Awards and citations:

1997: Le Prix du Champagne Lanson Noble Cuvée Award for investigations into Champagne for the Millennium investment scams

2001: Le Prix Champagne Lanson Ivory Award for

2011: Vindic d'Or MMXI – 'Meilleur blog anti-1855'

2011: Robert M. Parker, Jnr: ‘This blogger...’:

2012: Born Digital Wine Awards: No Pay No Jay – best investigative wine story

2012: International Wine Challenge – Personality of the Year Award

Friday, 11 August 2017

Cycling: reducing the hostility (part 1)

29th July 2017: 75,000 cyclists rode around the 
centre of London on closed roads

In Wednesday's post I looked at the substantial health and environmental benefits that cycling can bring but also alluded to the very regrettable hostility that too often exists between motorists and cyclists, especially in large UK cities London. 

Cycling has increased enormously in popularity over the past 20 to 30 years both in the number of people that cycle as well as the number who follow cycle sport, especially the Tour de France, which this year was broadcast in its entirety.  Ride London's fun ride in through the centre of London on Saturday 29th July attracted an amazing 75,000 people. 

This is a great development but to encourage even more people to take to cycling we need to build greater understanding between motorists and cyclists. We also need to build suitable infrastructure to encourage cycling by making it feel much safer. A start has been made but much more needs to be done.  It would be great if the UK could become a new Holland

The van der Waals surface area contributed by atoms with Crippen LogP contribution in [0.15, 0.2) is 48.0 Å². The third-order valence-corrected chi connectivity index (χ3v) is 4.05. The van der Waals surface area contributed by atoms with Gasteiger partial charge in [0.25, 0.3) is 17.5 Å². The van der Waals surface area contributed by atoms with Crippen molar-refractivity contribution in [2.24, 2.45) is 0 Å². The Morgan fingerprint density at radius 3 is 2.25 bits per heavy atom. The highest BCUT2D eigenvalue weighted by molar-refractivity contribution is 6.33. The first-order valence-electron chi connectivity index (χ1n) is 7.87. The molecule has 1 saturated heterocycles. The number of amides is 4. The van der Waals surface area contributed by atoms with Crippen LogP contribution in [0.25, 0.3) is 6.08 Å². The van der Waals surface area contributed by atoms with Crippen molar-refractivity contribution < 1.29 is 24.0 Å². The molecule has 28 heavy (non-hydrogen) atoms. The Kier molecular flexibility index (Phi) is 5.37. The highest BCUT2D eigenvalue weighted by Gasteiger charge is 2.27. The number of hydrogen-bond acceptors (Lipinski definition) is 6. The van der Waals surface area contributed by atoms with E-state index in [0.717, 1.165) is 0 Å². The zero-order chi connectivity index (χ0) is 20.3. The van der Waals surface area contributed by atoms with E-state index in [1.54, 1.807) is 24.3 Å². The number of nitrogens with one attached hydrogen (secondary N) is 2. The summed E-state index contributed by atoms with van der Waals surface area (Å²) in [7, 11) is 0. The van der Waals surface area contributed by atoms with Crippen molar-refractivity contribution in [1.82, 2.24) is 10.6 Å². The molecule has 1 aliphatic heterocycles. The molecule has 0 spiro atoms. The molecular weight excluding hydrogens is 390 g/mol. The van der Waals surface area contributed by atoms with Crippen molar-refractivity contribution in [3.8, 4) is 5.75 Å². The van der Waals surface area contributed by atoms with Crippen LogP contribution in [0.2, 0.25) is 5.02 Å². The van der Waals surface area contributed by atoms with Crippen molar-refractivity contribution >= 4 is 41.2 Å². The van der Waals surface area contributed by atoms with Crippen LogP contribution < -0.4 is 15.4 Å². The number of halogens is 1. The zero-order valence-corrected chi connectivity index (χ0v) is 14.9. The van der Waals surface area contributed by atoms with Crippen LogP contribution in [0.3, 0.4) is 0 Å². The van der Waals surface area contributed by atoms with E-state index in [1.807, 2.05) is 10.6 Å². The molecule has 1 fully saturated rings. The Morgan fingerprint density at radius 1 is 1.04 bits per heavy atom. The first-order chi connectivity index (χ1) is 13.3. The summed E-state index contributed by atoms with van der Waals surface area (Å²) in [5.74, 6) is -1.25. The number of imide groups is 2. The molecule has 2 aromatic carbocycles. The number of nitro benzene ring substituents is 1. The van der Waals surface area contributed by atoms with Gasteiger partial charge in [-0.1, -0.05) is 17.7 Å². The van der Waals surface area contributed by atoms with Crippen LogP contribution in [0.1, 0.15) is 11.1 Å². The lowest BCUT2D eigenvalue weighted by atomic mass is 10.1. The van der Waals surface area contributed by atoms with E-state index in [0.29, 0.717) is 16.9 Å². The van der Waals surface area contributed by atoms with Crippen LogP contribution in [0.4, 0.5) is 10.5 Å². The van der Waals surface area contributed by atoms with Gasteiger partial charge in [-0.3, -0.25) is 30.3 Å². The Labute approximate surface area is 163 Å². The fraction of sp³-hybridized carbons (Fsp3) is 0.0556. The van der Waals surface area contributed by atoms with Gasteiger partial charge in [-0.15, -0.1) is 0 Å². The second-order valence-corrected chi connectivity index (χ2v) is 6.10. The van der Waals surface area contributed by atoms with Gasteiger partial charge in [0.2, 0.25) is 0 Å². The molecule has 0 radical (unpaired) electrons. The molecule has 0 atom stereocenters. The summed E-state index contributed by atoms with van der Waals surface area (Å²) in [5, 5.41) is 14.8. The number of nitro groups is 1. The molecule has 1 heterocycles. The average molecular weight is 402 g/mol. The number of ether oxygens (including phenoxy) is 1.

Building a suitable infrastructure takes time but in the meantime, can we reduce the hostility between motorists and cyclists? 

In this post I look at some of the things that pisses off motorists about cyclists. Tomorrow it is the turn of what pisses of cyclists.     

What upsets motorists?

Jumping red lights 
I agree cyclists should obey traffic lights and not jump them, although many motorists go through lights that have turned red. In contrast some cyclists go through red lights at all points of the sequence. 

Riding in the middle of the road 
There are many occasions when riding well out into the road makes perfect sense for a cyclist. You are likely to get more puncture by riding close to the gutter as there is more grit here than in the centre of the road.  

When passing a row of parked cars it again makes sense to ride well out in case someone suddenly opens a car door. 

The last 20 years or so has seen a big increase in road furniture, which is very useful to enable pedestrians to cross the road safely, but is usually an obstacle for cyclists as there is rarely enough space for a car and certainly not a lorry to overtake a cyclist while passing through a piece of road furniture, which is why I ride protectively in the centre of the road when passing through pieces of road furniture. When I can I swing off once I'm through the obstacle – not easy when there are a series of street furniture. 

There is nothing in the Highway Code that requires cyclists to ride in the gutter. 

Overtaking on the inside 
As cyclist you often have to be very careful attempting to pass vehicles on the inside as the driver may well not see you.  
Being visible especially at night
I am amazed by the number of cyclists in London who ride at night without lights and very frequently wearing dark clothing. It is utterly stupid not to make yourself as visible possible to motorists. There is a big choice of both reflective clothing and effective lights, so why take risks by making your self invisible?  

Not paying road tax This is a frequent but ignorant complaint as nobody pays road tax. Instead cars and lorries pay vehicle tax, which has been greatly reduced for people driving 'greener' cars. In any case cars and, especially, lorries cause far more wear and tear on roads than cyclists do and also require much more space. Then if you take into account the health benefits that flow from cycling, so saving on NHS bills, there is a very good case why cyclists don't pay vehicle tax. 

(Tomorrow I look at what upsets cyclists.)

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